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Acute Renal Failure - A Serious Complication in Patients After Kidney Transplantation.

Overview of attention for article published in Current Medicinal Chemistry, January 2016
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Title
Acute Renal Failure - A Serious Complication in Patients After Kidney Transplantation.
Published in
Current Medicinal Chemistry, January 2016
DOI 10.2174/092986732319160719192019
Pubmed ID
Authors

G Basta-Jovanovic, Lj Bogdanovic, M Radunovic, M Prostran, R Naumovic, S Simic-Ogrizovic, S Radojevic-Skodric

Abstract

Free radical-mediated injury releases proinflammatory cytokines and activates innate immunity. It has been suggested that the early innate response and the ischemic tissue damage play roles in the development of adaptive responses, which may lead to acute kidney rejection. Various durations of hypothermic kidney storage before transplantation add to ischemic tissue damage. The final stage of ischemic injury occurs during reperfusion that develops hours or days after the initial insult. Repair and regeneration processes occur together with cellular apoptosis, autophagy and necrosis and a favorable outcome is expected if regeneration prevails. Along the entire transplantation time course, there is a great demand for novel immune and nonimmune injury biomarkers. The use of these markers can be of great help in the monitoring of kidney injury in potential kidney donors, where acute kidney damage can be overlooked, in predicting acute transplant dysfunction during the early post-transplant periods, or in predicting chronic changes in long term followup. Numerous investigations have demonstrated that biomarkers that have the highest predictive value in acute kidney injury include NGAL, Cystatin C, KIM-1, IL-18, and L-FABP. Most investigations show that the ideal biomarker to fulfill all the needs in renal transplant has not been identified yet. Although, in many animal models, new biomarkers are emerging for predicting acute and chronic allograft damage, in human allograft analysis they are still not routinely accepted and renal biopsy still remains the gold standard.

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Mendeley readers

Mendeley readers

The data shown below were compiled from readership statistics for 18 Mendeley readers of this research output. Click here to see the associated Mendeley record.

Geographical breakdown

Country Count As %
Unknown 18 100%

Demographic breakdown

Readers by professional status Count As %
Student > Master 4 22%
Other 3 17%
Student > Doctoral Student 2 11%
Researcher 2 11%
Professor 2 11%
Other 2 11%
Unknown 3 17%
Readers by discipline Count As %
Medicine and Dentistry 8 44%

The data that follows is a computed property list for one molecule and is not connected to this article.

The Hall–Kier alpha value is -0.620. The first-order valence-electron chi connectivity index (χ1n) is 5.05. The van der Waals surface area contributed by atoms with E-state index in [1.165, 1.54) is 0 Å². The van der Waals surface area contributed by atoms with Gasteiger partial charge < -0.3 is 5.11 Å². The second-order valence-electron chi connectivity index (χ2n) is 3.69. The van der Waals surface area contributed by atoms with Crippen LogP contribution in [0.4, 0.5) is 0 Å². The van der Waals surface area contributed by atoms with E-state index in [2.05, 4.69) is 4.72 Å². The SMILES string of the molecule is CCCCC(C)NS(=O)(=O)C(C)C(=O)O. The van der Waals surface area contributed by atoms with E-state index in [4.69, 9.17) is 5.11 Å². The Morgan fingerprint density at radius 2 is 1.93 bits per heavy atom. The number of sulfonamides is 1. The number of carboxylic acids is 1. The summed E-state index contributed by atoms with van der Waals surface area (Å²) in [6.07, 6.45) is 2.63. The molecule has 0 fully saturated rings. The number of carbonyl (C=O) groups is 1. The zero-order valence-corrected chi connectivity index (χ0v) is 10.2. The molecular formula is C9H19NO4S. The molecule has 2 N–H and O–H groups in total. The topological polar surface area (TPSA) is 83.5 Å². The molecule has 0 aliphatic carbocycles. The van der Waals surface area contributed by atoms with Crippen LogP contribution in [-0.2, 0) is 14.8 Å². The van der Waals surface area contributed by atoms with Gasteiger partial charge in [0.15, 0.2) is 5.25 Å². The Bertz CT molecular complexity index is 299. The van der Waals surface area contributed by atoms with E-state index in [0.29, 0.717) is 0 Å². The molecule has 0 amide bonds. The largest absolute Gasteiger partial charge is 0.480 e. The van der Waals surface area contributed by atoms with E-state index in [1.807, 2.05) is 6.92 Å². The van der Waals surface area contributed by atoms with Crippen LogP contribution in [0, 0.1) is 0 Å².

Nursing and Health Professions 2 11%
Pharmacology, Toxicology and Pharmaceutical Science 1 6%
Agricultural and Biological Sciences 1 6%
Biochemistry, Genetics and Molecular Biology 1 6%
Other 2 11%
Unknown 3 17%
Attention Score in Context

Attention Score in Context

This research output has an Altmetric Attention Score of 1. This is our high-level measure of the quality and quantity of online attention that it has received. This Attention Score, as well as the ranking and number of research outputs shown below, was calculated when the research output was last mentioned on 09 August 2016.
All research outputs
#21,320,623
of 26,184,649 outputs
Outputs from Current Medicinal Chemistry
#2,441
of 3,137 outputs
Outputs of similar age
#299,169
of 403,249 outputs
Outputs of similar age from Current Medicinal Chemistry
#65
of 103 outputs
Altmetric has tracked 26,184,649 research outputs across all sources so far. This one is in the 10th percentile – i.e., 10% of other outputs scored the same or lower than it.
So far Altmetric has tracked 3,137 research outputs from this source. They typically receive a little more attention than average, with a mean Attention Score of 5.6. This one is in the 14th percentile – i.e., 14% of its peers scored the same or lower than it.
Older research outputs will score higher simply because they've had more time to accumulate mentions. To account for age we can compare this Altmetric Attention Score to the 403,249 tracked outputs that were published within six weeks on either side of this one in any source. This one is in the 14th percentile – i.e., 14% of its contemporaries scored the same or lower than it.
We're also able to compare this research output to 103 others from the same source and published within six weeks on either side of this one. This one is in the 24th percentile – i.e., 24% of its contemporaries scored the same or lower than it.